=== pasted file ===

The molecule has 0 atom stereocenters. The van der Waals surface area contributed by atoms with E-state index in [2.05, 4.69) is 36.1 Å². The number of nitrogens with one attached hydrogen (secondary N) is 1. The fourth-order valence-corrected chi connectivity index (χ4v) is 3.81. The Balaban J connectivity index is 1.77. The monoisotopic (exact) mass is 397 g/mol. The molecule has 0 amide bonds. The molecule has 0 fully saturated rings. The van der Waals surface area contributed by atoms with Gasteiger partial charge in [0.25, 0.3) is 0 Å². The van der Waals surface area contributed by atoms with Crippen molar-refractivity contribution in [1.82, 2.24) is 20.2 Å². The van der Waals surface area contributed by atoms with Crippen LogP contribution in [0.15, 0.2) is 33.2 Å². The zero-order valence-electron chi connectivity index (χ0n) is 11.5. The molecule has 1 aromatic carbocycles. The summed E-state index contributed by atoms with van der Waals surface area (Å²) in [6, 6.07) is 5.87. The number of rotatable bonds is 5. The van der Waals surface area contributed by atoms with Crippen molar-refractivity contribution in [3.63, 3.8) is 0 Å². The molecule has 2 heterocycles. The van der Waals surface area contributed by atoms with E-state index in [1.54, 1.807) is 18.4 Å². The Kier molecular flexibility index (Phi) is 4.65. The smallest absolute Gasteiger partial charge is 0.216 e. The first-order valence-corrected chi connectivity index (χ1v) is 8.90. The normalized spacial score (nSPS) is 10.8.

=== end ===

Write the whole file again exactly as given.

The molecule has 0 atom stereocenters. The van der Waals surface area contributed by atoms with E-state index in [2.05, 4.69) is 36.1 Å². The number of nitrogens with one attached hydrogen (secondary N) is 1. The fourth-order valence-corrected chi connectivity index (χ4v) is 3.81. The Balaban J connectivity index is 1.77. The monoisotopic (exact) mass is 397 g/mol. The molecule has 0 amide bonds. The molecule has 0 fully saturated rings. The van der Waals surface area contributed by atoms with Gasteiger partial charge in [0.25, 0.3) is 0 Å². The van der Waals surface area contributed by atoms with Crippen molar-refractivity contribution in [1.82, 2.24) is 20.2 Å². The van der Waals surface area contributed by atoms with Crippen LogP contribution in [0.15, 0.2) is 33.2 Å². The zero-order valence-electron chi connectivity index (χ0n) is 11.5. The molecule has 1 aromatic carbocycles. The summed E-state index contributed by atoms with van der Waals surface area (Å²) in [6, 6.07) is 5.87. The number of rotatable bonds is 5. The van der Waals surface area contributed by atoms with Crippen molar-refractivity contribution in [3.63, 3.8) is 0 Å². The molecule has 2 heterocycles. The van der Waals surface area contributed by atoms with E-state index in [1.54, 1.807) is 18.4 Å². The Kier molecular flexibility index (Phi) is 4.65. The smallest absolute Gasteiger partial charge is 0.216 e. The first-order valence-corrected chi connectivity index (χ1v) is 8.90. The normalized spacial score (nSPS) is 10.8.